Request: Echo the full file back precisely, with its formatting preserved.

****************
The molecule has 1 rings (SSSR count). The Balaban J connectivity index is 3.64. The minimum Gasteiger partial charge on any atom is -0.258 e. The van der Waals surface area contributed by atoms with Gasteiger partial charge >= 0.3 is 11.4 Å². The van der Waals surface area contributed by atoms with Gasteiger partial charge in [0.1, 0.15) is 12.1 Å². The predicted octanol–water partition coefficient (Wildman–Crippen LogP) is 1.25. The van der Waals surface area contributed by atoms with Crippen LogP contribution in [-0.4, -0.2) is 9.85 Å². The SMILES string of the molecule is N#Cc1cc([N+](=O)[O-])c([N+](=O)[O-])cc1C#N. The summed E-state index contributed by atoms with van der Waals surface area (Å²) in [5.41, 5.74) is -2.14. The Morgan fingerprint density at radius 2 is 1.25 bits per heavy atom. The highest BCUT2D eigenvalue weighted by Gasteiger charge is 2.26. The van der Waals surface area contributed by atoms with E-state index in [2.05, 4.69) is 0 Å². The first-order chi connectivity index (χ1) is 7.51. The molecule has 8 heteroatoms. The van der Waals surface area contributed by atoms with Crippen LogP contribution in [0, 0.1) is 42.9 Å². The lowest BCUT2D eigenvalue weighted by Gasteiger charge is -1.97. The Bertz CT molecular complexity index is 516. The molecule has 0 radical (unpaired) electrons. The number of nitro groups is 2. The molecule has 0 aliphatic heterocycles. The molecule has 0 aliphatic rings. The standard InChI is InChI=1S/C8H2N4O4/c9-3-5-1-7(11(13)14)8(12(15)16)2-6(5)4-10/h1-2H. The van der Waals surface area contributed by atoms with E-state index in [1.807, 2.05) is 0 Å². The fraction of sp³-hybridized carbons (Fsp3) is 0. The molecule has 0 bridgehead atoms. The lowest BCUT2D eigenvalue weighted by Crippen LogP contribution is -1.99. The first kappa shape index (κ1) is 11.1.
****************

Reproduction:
The molecule has 1 rings (SSSR count). The Balaban J connectivity index is 3.64. The minimum Gasteiger partial charge on any atom is -0.258 e. The van der Waals surface area contributed by atoms with Gasteiger partial charge >= 0.3 is 11.4 Å². The van der Waals surface area contributed by atoms with Gasteiger partial charge in [0.1, 0.15) is 12.1 Å². The predicted octanol–water partition coefficient (Wildman–Crippen LogP) is 1.25. The van der Waals surface area contributed by atoms with Crippen LogP contribution in [-0.4, -0.2) is 9.85 Å². The SMILES string of the molecule is N#Cc1cc([N+](=O)[O-])c([N+](=O)[O-])cc1C#N. The summed E-state index contributed by atoms with van der Waals surface area (Å²) in [5.41, 5.74) is -2.14. The Morgan fingerprint density at radius 2 is 1.25 bits per heavy atom. The highest BCUT2D eigenvalue weighted by Gasteiger charge is 2.26. The van der Waals surface area contributed by atoms with E-state index in [2.05, 4.69) is 0 Å². The first-order chi connectivity index (χ1) is 7.51. The molecule has 8 heteroatoms. The van der Waals surface area contributed by atoms with Crippen LogP contribution in [0, 0.1) is 42.9 Å². The lowest BCUT2D eigenvalue weighted by Gasteiger charge is -1.97. The Bertz CT molecular complexity index is 516. The molecule has 0 radical (unpaired) electrons. The number of nitro groups is 2. The molecule has 0 aliphatic heterocycles. The molecule has 0 aliphatic rings. The standard InChI is InChI=1S/C8H2N4O4/c9-3-5-1-7(11(13)14)8(12(15)16)2-6(5)4-10/h1-2H. The van der Waals surface area contributed by atoms with E-state index in [1.807, 2.05) is 0 Å². The fraction of sp³-hybridized carbons (Fsp3) is 0. The molecule has 0 bridgehead atoms. The lowest BCUT2D eigenvalue weighted by Crippen LogP contribution is -1.99. The first kappa shape index (κ1) is 11.1.